Two months after the Pilgrim sedition charges, during the Monday, January 11, 1982, House of Assembly meeting, Cenac, like his predecessor, faced more PLP led mayhem. This time it involved two whistles, a Mace and of course, Mikey Pilgrim. The ghastly scene, captured by eyewitness Willie James in his booklet Saint Lucia’s Turmoil. The whole brouhaha on that recalled occasion, demonstrated how St Lucia’s elected lawmakers, cared less than nothing for the rule of law. Nor did they blush at displaying that indifference, right in the House where laws are ratified.
But that wasn’t all the scandal in the House of Assembly on that fateful Monday morning in January, 1982.
In fact, the Opposition Leader John Compton, threatened a walk-out over a proposed bill entitled: Legislative Council, Contracts with Government, Disqualification, Amendment Ordinance. The bill ostensibly meant to amend a law that would have condemned as criminals, ruling government MPs who, according to Compton “withdrew money from the Treasury and failed to account for it within the specified one month, thereby contravening the law.”
“And now they want to make legal what is obviously illegal.” Compton concluded.
Corruption upon corruption and violence upon violence. All in our House of Assembly. All in one day.
Suffice it to say, with all the House Mayhem, combined with pressure from the Chamber of Commerce and the Unions, the short-lived Winston Cenac regime fell. Cenac was, in the interim, succeeded by none other than Mikey Pilgrim. Yes. The same Pilgrim who, a year prior, threatened Cenac’s life during a political rally.
Only in Saint Lucia.
Odlum, CIA and Libyan Terrorism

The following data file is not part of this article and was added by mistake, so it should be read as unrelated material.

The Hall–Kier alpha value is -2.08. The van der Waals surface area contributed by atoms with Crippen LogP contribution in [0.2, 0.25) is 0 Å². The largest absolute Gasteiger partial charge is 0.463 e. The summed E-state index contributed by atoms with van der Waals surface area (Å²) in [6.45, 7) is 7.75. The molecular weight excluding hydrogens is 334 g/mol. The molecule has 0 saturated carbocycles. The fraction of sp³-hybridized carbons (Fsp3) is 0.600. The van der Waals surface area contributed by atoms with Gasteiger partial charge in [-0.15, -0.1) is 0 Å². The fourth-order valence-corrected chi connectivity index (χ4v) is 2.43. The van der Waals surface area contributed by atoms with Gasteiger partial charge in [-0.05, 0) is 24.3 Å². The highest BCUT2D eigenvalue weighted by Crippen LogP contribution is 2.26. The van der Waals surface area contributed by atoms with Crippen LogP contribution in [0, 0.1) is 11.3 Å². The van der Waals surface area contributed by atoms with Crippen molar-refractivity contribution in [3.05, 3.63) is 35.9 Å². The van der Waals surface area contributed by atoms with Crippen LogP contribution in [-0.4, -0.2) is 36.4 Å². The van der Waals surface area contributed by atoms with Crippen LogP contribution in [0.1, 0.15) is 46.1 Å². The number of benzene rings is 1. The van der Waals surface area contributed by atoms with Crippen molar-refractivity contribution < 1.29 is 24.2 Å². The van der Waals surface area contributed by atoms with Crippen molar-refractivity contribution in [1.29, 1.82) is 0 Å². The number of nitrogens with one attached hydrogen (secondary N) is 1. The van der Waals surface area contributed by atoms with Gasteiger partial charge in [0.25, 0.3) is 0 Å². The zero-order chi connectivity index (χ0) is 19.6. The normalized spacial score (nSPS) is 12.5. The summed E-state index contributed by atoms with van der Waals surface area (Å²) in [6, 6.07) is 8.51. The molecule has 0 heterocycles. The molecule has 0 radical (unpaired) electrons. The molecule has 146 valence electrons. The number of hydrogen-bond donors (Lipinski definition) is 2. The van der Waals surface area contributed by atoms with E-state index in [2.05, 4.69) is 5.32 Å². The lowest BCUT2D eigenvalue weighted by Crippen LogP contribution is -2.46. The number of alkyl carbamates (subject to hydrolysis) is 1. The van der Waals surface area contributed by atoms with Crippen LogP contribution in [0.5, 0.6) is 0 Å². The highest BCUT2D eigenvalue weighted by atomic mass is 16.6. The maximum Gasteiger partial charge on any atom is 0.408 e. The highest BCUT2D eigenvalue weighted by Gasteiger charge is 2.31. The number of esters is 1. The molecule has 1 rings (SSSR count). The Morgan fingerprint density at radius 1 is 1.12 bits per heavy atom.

Anyway, in 1983, Compton, by then Prime Minister, was in the House of Assembly condemning “the insatiable desires of some politicians” who, “to satisfy their ambitions, seek to introduce into our midst international terrorism with all its bloody and painful implications.”
“The issue was Libya-sponsored terrorism” penned Rick Wayne in his comprehensive work, Lapses and Infelicities, “that according to the Central Intelligence Agency involved the leader of the Progressive Labour Party…”. Wayne further wrote that “in the run-up to the 1982 general elections, once trusted friends had confirmed the widespread suspicion, that not only had Odlum received weapons from Libya but that he paid for his palatial home, named Valhalla, with funds donated by Gaddafi for election purposes.”
Odlum should have heeded the very question he posed a year earlier, about politicians and the quicksand of corruption. Unfortunately, hardly a regime or politician has avoided that quicksand, with index fingers pointed firmly at each other as they sink St Lucia deeper.
Enter Kenny Anthony And The Promise To End Political Corruption in St Lucia
The UWP won three consecutive general elections in 1982, 1987 and 1992. For the bulk of that time, Sir John Compton served as head of government, dutifully deputised by fellow Party pillar Sir William George Mallet. Then came the UWP’s 16 to 1 landslide election defeat to the SLP in 1997. Mallet, still St Lucia’s Governor General, had the unenviable task of excoriating the government he for so long served. In his June 17th Throne Speech he said among other things. “Corruption has been identified as the number one issue in the minds of Saint Lucians. The extent of the public sentiment has found expression in popular culture, in calypsos such as Jaunty’s Bobol List that expressed in no uncertain terms the revulsion that ordinary Saint Lucians felt at the abuse of public office for private gain.”